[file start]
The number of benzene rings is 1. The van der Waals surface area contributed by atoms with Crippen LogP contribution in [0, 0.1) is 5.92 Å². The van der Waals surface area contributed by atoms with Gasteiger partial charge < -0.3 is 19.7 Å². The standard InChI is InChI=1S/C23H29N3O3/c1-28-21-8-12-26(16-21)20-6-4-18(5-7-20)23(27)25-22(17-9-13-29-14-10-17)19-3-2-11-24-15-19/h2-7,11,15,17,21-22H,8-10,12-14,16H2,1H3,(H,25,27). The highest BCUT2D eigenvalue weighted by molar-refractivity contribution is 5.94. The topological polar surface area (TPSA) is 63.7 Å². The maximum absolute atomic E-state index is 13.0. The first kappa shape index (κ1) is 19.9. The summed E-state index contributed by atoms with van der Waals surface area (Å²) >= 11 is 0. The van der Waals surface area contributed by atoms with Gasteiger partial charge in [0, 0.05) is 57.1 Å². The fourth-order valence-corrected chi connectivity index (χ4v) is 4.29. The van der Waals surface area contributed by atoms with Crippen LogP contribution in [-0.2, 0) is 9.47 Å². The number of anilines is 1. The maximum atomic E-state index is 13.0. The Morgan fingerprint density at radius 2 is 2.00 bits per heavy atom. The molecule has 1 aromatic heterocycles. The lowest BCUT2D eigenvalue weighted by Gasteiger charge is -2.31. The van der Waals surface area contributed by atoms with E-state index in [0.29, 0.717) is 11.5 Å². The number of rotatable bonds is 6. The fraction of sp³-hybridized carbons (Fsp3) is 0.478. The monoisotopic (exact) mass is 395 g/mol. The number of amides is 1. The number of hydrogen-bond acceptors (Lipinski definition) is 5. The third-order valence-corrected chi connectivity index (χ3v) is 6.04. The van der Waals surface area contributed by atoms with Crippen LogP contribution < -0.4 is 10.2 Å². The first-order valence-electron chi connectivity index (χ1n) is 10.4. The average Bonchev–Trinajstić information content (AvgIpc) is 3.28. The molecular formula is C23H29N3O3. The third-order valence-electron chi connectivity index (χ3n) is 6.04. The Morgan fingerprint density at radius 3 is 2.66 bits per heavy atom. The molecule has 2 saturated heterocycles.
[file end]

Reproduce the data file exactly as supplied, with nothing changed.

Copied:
The number of benzene rings is 1. The van der Waals surface area contributed by atoms with Crippen LogP contribution in [0, 0.1) is 5.92 Å². The van der Waals surface area contributed by atoms with Gasteiger partial charge < -0.3 is 19.7 Å². The standard InChI is InChI=1S/C23H29N3O3/c1-28-21-8-12-26(16-21)20-6-4-18(5-7-20)23(27)25-22(17-9-13-29-14-10-17)19-3-2-11-24-15-19/h2-7,11,15,17,21-22H,8-10,12-14,16H2,1H3,(H,25,27). The highest BCUT2D eigenvalue weighted by molar-refractivity contribution is 5.94. The topological polar surface area (TPSA) is 63.7 Å². The maximum absolute atomic E-state index is 13.0. The first kappa shape index (κ1) is 19.9. The summed E-state index contributed by atoms with van der Waals surface area (Å²) >= 11 is 0. The van der Waals surface area contributed by atoms with Gasteiger partial charge in [0, 0.05) is 57.1 Å². The fourth-order valence-corrected chi connectivity index (χ4v) is 4.29. The van der Waals surface area contributed by atoms with Crippen LogP contribution in [-0.2, 0) is 9.47 Å². The number of anilines is 1. The maximum atomic E-state index is 13.0. The Morgan fingerprint density at radius 2 is 2.00 bits per heavy atom. The molecule has 1 aromatic heterocycles. The lowest BCUT2D eigenvalue weighted by Gasteiger charge is -2.31. The van der Waals surface area contributed by atoms with E-state index in [0.29, 0.717) is 11.5 Å². The number of rotatable bonds is 6. The fraction of sp³-hybridized carbons (Fsp3) is 0.478. The monoisotopic (exact) mass is 395 g/mol. The number of amides is 1. The number of hydrogen-bond acceptors (Lipinski definition) is 5. The third-order valence-corrected chi connectivity index (χ3v) is 6.04. The van der Waals surface area contributed by atoms with Crippen LogP contribution < -0.4 is 10.2 Å². The first-order valence-electron chi connectivity index (χ1n) is 10.4. The average Bonchev–Trinajstić information content (AvgIpc) is 3.28. The molecular formula is C23H29N3O3. The third-order valence-electron chi connectivity index (χ3n) is 6.04. The Morgan fingerprint density at radius 3 is 2.66 bits per heavy atom. The molecule has 2 saturated heterocycles.